I cook one dinner however I make sure there is at least something on the plate I know he likes even if that means adding some mandarin oranges or a yogurt to his plate. He is required to eat at least 2 bites of everything. (This is the hard part, but we don't let him down or let him have is vitamin gummies which he loves until he eats 2 bites of everything). Everything I have read says a child must see it 10 times before it is familiar so we just kept plugging along with this plan. I admit we have waivered when tired and have nights that we just fix him a PB&J because we are eating something very different than what he normally eats, but for the most part we have stuck with it since the end of May.

If we go to someone elses house for dinner, which we do a lot with my parents and DH's parents and siblings living in the same town, we let him have whatever they are fixing and it is literally that or nothing. We don't do the 2 bite thing at other houses though because it is just too stressful.

Here we are mid-August and I can think of 5 foods off the top of my head (probably a few more I am not thinking of) that we added to his 10 original that he loves now that he wasn't even touching in May. I can think of 10-12 more that I consider close...in other words he will eat them now with prodding and once he gets going he will finish what is on his plate.

I think no matter what you do, it is just a long process that takes steady, determination. Good luck! I do believe you are at the same place we were beginning of summer and our thought was it is now or never! We did not want to be carrying his food everywhere for life!

08-15-2010, 08:26:24 AM
Were you told to put them on the GFCF diet by a physician?

Try thinking non-breakfast foods. You can have anything for breakfast, but she may just be one of those who hates to eat that time of day.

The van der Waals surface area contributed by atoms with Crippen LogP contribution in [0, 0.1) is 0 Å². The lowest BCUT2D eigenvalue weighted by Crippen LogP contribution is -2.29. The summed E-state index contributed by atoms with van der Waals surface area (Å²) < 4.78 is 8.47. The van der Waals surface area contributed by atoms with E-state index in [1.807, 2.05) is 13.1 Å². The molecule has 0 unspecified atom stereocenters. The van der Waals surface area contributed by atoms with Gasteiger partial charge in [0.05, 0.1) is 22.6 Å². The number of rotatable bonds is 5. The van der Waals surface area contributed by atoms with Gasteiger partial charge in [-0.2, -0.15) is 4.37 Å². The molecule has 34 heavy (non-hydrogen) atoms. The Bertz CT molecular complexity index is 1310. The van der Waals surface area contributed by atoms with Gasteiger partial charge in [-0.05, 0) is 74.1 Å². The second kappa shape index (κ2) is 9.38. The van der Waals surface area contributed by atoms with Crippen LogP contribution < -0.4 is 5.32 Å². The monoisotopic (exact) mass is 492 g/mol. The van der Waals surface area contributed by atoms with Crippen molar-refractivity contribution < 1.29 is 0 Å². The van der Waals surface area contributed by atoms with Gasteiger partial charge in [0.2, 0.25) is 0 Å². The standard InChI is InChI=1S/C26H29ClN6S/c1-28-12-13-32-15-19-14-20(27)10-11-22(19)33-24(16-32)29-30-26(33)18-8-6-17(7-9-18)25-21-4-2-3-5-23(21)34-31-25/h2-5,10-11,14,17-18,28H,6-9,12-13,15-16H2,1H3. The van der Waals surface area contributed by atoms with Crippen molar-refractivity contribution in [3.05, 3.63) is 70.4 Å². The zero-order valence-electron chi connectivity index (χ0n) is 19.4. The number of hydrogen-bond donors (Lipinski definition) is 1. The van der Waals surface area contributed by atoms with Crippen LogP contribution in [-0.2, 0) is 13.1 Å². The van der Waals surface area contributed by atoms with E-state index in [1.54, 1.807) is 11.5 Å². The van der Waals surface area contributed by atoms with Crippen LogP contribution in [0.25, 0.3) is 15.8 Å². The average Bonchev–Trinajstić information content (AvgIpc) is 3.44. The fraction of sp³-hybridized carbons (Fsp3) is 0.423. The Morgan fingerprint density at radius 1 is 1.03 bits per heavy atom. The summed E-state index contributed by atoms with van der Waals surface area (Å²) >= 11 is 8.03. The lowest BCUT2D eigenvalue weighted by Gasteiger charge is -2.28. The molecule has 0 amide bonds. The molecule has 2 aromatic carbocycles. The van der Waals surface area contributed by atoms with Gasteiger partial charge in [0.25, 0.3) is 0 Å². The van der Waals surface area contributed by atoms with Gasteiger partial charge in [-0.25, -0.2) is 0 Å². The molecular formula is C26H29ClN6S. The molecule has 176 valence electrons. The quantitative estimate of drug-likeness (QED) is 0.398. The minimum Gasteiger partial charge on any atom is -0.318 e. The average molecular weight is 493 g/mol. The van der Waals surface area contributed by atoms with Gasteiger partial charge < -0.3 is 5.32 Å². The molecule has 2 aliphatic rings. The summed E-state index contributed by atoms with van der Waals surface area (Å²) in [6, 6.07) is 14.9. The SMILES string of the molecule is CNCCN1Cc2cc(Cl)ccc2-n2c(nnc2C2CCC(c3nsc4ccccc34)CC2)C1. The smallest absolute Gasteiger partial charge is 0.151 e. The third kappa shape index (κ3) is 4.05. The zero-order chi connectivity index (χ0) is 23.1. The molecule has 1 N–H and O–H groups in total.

I don't know what the CF means - is that casein?

What about a fruit salad? A quick one is a can of pineapple chunks, a can of mandarin oranges, a sliced banana and a few maraschino cherries if the kids like them. My kids like coconut in it too.

Here's an odd suggestion - cranberry sauce.

If she likes meat, why not a piece of meat leftover from dinner the night before?

All I can think of right now.

I know it's hard but I'd do some toughening up on the dietary stuff - it sounds like you are becoming quite the food slave to two little ones.

08-15-2010, 08:32:52 AM
Yes doctor and a nutritionist...blood test confirmed dairy for both (casein) and gluten for the older one

08-15-2010, 09:46:43 AM
So what does CF mean? You might get a few more replies if we knew.

08-15-2010, 09:57:05 AM
Sorry....CF means casein free. Casein is a milk protein found in dairy....so basically dairy free

08-15-2010, 12:37:21 PM
My daughter is gluten intolerant. It's not easy. We have never catered to her wishes when it comes to what she eats. We make good, healthy gluten free meals & she eats them. If she doesn't choose to eat them, she waits till the next meal. When she's hungry, she'll eat. If you cater to them by buying/preparing only what they like, they have no motivation to change.

Breakfast: gfcf waffles, fruit, applesauce, eggs, gf oatmeal, gf cereals especially the ones you can pick up with your fingers

Lunch: corn tortillas with tuna or egg salad, gf crackers with the same, salads (thankfully she loves these now), fruit salad, hard boiled eggs, hebrew national hot dogs, baked beans, gfcf annies mac & cheese, amy's frozen gfcf pizza (the spinach one is good)

Dinner: meats & veggies & rice or Lundberg has good couscous too.

Simply put the food on the table in front of her. She'll eat when she's hungry provided you don't give her other stuff in between meals.

08-15-2010, 04:15:31 PM
OK, thank you - that's what I suspected but want to be sure in case I can think of anything else.

Sorry....CF means casein free. Casein is a milk protein found in dairy....so basically dairy free

08-15-2010, 05:43:26 PM
gluten free casein free (milk protein) so basically dairy free

CF= Casein free

08-16-2010, 04:29:12 AM
Yes very true...CF does not just mean dairy products! Many things contain casein!

CF= Casein free